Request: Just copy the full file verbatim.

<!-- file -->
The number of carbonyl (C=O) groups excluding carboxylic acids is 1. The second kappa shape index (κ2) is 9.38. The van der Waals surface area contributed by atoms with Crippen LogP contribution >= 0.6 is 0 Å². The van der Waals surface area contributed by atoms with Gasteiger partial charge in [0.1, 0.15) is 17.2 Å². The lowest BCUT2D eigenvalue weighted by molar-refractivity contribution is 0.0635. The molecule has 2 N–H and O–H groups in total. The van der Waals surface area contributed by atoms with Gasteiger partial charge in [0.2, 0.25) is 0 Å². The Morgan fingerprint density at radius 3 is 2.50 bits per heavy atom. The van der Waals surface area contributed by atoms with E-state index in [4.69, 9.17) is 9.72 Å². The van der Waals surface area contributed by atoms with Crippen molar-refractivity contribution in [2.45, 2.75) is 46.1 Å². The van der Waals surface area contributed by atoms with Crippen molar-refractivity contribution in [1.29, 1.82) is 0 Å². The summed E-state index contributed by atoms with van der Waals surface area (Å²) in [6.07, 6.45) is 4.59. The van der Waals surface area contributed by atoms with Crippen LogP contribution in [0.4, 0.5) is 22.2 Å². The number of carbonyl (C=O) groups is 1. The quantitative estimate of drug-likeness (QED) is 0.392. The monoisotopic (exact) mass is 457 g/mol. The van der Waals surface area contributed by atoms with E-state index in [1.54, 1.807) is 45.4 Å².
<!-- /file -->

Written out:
The number of carbonyl (C=O) groups excluding carboxylic acids is 1. The second kappa shape index (κ2) is 9.38. The van der Waals surface area contributed by atoms with Crippen LogP contribution >= 0.6 is 0 Å². The van der Waals surface area contributed by atoms with Gasteiger partial charge in [0.1, 0.15) is 17.2 Å². The lowest BCUT2D eigenvalue weighted by molar-refractivity contribution is 0.0635. The molecule has 2 N–H and O–H groups in total. The van der Waals surface area contributed by atoms with Gasteiger partial charge in [0.2, 0.25) is 0 Å². The Morgan fingerprint density at radius 3 is 2.50 bits per heavy atom. The van der Waals surface area contributed by atoms with E-state index in [4.69, 9.17) is 9.72 Å². The van der Waals surface area contributed by atoms with Crippen molar-refractivity contribution in [2.45, 2.75) is 46.1 Å². The van der Waals surface area contributed by atoms with Crippen molar-refractivity contribution in [1.29, 1.82) is 0 Å². The summed E-state index contributed by atoms with van der Waals surface area (Å²) in [6.07, 6.45) is 4.59. The van der Waals surface area contributed by atoms with Crippen LogP contribution in [0.4, 0.5) is 22.2 Å². The number of carbonyl (C=O) groups is 1. The quantitative estimate of drug-likeness (QED) is 0.392. The monoisotopic (exact) mass is 457 g/mol. The van der Waals surface area contributed by atoms with E-state index in [1.54, 1.807) is 45.4 Å².